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3rd year research report

How do I pick a topic?

  • Pick a topic based on a development within your discipline, a subject from a lecture, an area that raises debate or your experience/practice (Levin, 2011, p. 36).
Possible areas for research diagram. See the questions below for more details.
  • Gap: What area is missing or limited in current research?
  • Topical: Which issue(s) are of concern/interest within industry?
  • Genre: Which genre or branch of your discipline interests you?
  • Process: Which materials or techniques do you utilise in your practice?
  • Theory: Which theories or principles have you learnt about?
  • Case study: Who or what inspires you?
  • Past learning: What lecture topics have interested you? Do you wish to explore a previous area of research further?
Picking a topic & Title Guide Research Venn Diagram


Avoid picking a topic that is too wide. See ways to focus research below.

Managing your time

  • It can help to break extended writing into steps.
  • A weekly Gantt chart (see below) is one way of planning time. 
  • Plot how long each activity might take with colour coding.
  • See the study skills time management pages for more tips.
Example of an 8 week Gantt chart.
Example of an 8 week Gantt chart
Gantt Chart PDF Gantt Chart Word

Conducting primary research

  • Primary research involves gathering information first-hand e.g. through visits, interviews, questionnaires or focus groups.
  • You’ll need to consider whether your research topic poses any ethical risks. This applies to sensitive topics, working with vulnerable adults​/young people or involving animals.  ​Complete the Norwich University of the Arts Ethics Checklist to uncover any issues. If you answer ‘yes’ to any of the questions, you will need to complete the University’s Ethics Approval Form
  • When collecting data, you’ll need to gain what’s called informed consent from your participants. This means giving the full information about what it means …to take part, and … consent before they enter the research’ (Oxford University, 2020).​
  • There’s a dedicated page on Primary Research where you can read more about methods, writing effective questions and find templates for gaining consent.
A visual diagram of the key parts: cover page, abstract, contents, introduction, chapters, conclusion, Appendix, Bibliography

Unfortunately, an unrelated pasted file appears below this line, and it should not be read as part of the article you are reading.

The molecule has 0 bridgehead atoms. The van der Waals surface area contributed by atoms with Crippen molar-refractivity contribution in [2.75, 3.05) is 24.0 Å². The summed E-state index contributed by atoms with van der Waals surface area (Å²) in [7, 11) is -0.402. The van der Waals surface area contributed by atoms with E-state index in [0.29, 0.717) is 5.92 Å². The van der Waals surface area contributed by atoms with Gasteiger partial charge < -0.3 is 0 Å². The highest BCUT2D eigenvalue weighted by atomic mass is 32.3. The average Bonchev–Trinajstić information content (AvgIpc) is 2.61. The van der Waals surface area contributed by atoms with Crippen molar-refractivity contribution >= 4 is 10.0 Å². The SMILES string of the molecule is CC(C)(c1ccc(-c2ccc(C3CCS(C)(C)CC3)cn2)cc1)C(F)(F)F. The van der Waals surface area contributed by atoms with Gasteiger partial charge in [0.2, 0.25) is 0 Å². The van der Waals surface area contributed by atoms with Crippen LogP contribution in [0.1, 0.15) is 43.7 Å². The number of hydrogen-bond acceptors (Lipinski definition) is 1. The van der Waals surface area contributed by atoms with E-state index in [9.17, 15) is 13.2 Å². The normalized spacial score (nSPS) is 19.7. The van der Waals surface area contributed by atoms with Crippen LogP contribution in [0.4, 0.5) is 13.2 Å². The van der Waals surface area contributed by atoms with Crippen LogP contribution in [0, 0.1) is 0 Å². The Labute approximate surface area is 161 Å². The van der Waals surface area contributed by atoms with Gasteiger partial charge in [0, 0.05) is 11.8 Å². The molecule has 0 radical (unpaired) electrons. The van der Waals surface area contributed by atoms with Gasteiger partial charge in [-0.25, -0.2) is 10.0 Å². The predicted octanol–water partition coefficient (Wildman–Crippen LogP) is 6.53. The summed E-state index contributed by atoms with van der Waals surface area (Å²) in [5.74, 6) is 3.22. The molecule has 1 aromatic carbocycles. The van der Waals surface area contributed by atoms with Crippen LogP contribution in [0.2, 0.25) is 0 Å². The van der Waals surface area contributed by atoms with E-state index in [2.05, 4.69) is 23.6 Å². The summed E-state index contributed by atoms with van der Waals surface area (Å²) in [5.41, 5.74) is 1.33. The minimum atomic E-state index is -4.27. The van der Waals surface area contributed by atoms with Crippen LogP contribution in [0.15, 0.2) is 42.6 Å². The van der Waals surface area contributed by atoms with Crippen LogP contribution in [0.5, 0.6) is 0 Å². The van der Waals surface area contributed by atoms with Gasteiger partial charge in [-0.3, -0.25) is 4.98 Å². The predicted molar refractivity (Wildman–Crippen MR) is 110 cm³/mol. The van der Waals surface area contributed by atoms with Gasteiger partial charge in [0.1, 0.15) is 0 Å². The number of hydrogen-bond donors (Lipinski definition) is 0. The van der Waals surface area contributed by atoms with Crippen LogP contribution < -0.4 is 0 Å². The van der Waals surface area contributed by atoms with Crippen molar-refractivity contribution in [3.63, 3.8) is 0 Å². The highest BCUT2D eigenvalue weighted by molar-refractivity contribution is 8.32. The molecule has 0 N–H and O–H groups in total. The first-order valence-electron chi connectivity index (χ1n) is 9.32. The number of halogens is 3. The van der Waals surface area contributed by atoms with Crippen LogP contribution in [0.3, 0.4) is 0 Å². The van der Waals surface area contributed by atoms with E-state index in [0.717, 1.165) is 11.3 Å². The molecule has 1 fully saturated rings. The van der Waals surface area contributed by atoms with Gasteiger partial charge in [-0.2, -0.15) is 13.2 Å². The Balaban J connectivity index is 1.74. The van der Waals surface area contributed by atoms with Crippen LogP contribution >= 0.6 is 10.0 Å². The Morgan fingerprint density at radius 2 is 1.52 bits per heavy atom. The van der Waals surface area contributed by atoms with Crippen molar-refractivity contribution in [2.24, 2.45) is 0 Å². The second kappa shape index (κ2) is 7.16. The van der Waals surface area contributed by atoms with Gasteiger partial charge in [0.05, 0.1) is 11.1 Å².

Planning the structure

  1. 1. Recap the generic structure for all the report types
  • Cover page: title, report type, your name, course, year of completion and word count.
  • Abstract: a summary of the whole report. It covers the topic, methods and results. It is roughly 250 words in length. See the guide below.
  • Introduction (up to 10 %): outline the topic of research and justify its significance. Show the reader how you will cover the topic.
  • Chapters: divide up your report into chapters. Usually three will be sufficient.
  • Conclusion (up to 10 %): summarize the key findings and return to your title.
  • Appendix (singular) or Appendices (plural): features additional information such as email correspondence, survey questions or transcripts of interviews. Each new item takes an alphabetical letter.
  • Bibliography: alphabetical Harvard referenced list of source.
Abstract guide Mock Report Structure

2. Make a plan for the writing

  • Think about each chapter.
  • Summarise: What might each chapter cover overall? What questions might it seek to answer?
  • Consider: Which individual paragraphs might you include? What evidence from your notes might align to each point? Use the planning template below for guidance.
  • Order logically: often information follows common patterns. Which patterns from below might work for your chapters?

1. Analytical: Situation – Problem – Solution
2. Chronological: Past – Present – Future
3. Comparison: Similar – Different
4. Discussion: For – Against; Pros – Cons
5. General to specific: e.g. context or history – case studies
6. Phrased: Short – Medium – Long Term Aspects
7. Thematic: Theme a – Theme b – Theme c
Adapted from Macmillan and Weyers (2007, p. 96)

Outline Plan Template PDF Outline Plan Template Word

Further resources

Sources consulted

An image to represent eBooks that are available from the link to the right.


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